Inspired by my duty as “demolisher”, I began to search for the mines and defuse them. It was the night of Rabi-ol-Sani and by that hour there was no chance of seeking help by the light of the moon. Absolute darkness prevailed in the desert. Only Iraqi flares which were occasionally fired from a distant range illumined the area to a certain extent. At such moments a thousand thoughts crossed my mind but more and foremost in my mind were thoughts about the ongoing operations, the future, my success in this task and ... But remembrance of God the Almighty, the most exalted was the best means I had for gaining tranquility at that moment. Only with the remembrance of God, did we find our hearts at rest. This saying of the Imam, who observed: “Martyrs, in the nights of attack observe your deeds”, inspired us at that moment, giving me a special power.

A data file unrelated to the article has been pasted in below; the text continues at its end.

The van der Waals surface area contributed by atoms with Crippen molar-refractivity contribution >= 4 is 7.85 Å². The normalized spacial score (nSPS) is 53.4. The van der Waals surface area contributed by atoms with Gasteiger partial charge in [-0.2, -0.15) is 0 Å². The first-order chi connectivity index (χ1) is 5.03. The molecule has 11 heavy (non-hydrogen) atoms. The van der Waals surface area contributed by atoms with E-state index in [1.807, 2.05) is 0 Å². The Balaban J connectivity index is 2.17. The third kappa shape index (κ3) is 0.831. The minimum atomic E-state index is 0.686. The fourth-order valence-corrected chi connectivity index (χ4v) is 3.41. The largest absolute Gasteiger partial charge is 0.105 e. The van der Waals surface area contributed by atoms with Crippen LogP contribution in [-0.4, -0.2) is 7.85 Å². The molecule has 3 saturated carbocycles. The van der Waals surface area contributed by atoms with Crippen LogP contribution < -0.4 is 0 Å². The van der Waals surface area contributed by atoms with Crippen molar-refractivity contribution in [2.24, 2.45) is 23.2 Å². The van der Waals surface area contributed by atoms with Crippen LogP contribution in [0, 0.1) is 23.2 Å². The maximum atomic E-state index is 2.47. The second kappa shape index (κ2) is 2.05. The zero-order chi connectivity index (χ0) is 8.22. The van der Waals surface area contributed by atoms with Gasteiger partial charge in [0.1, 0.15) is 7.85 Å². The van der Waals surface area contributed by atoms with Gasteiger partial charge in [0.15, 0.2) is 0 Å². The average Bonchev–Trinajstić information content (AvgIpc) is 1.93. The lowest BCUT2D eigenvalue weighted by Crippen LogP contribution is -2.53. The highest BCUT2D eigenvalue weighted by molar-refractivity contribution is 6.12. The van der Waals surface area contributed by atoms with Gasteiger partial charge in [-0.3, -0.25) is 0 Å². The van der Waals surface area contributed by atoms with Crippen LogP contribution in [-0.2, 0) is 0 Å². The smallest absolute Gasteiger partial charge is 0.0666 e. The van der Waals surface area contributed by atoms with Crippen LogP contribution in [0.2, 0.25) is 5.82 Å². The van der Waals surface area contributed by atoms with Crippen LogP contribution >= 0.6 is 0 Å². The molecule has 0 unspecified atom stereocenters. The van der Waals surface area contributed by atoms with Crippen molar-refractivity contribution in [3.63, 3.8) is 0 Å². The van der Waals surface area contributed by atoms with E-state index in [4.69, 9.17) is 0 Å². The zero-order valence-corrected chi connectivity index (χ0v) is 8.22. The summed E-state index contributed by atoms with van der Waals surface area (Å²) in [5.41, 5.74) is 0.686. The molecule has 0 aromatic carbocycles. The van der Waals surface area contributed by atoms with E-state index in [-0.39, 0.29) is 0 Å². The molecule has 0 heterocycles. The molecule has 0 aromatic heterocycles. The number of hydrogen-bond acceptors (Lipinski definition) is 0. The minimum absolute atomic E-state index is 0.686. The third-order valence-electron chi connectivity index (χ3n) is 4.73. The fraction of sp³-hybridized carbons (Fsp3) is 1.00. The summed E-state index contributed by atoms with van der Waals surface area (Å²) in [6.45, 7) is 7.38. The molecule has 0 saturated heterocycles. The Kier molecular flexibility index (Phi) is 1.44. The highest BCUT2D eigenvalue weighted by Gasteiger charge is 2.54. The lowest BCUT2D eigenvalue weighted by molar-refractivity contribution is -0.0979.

I then began my work. I folded the sleeve of my left arm so that it might not hinder me while handling the traction wires and help me more easily and carefully to discern the explosive traps with my right hand. I kept searching for the press switches of the mines through the dark. A few moments later I felt that an object touched my hand and on closer examination I found they were the wires of traction mines. I expressed thanks to God and started on the job of defusing them. We had to neutralize a countless number of mines. An error of judgement by one of the advance guides handled us into t fairly wide minefield. Finally, after defusing a number of the mines we managed to get on to a road leading to the enemy headquarter. Crossing the road we ran into a new minefield which was an extension of the previous one, and again began the task of neutralizing them. An auxiliary force which had to join us hot busy placing a white dyed rope on the course where mines hall been defused.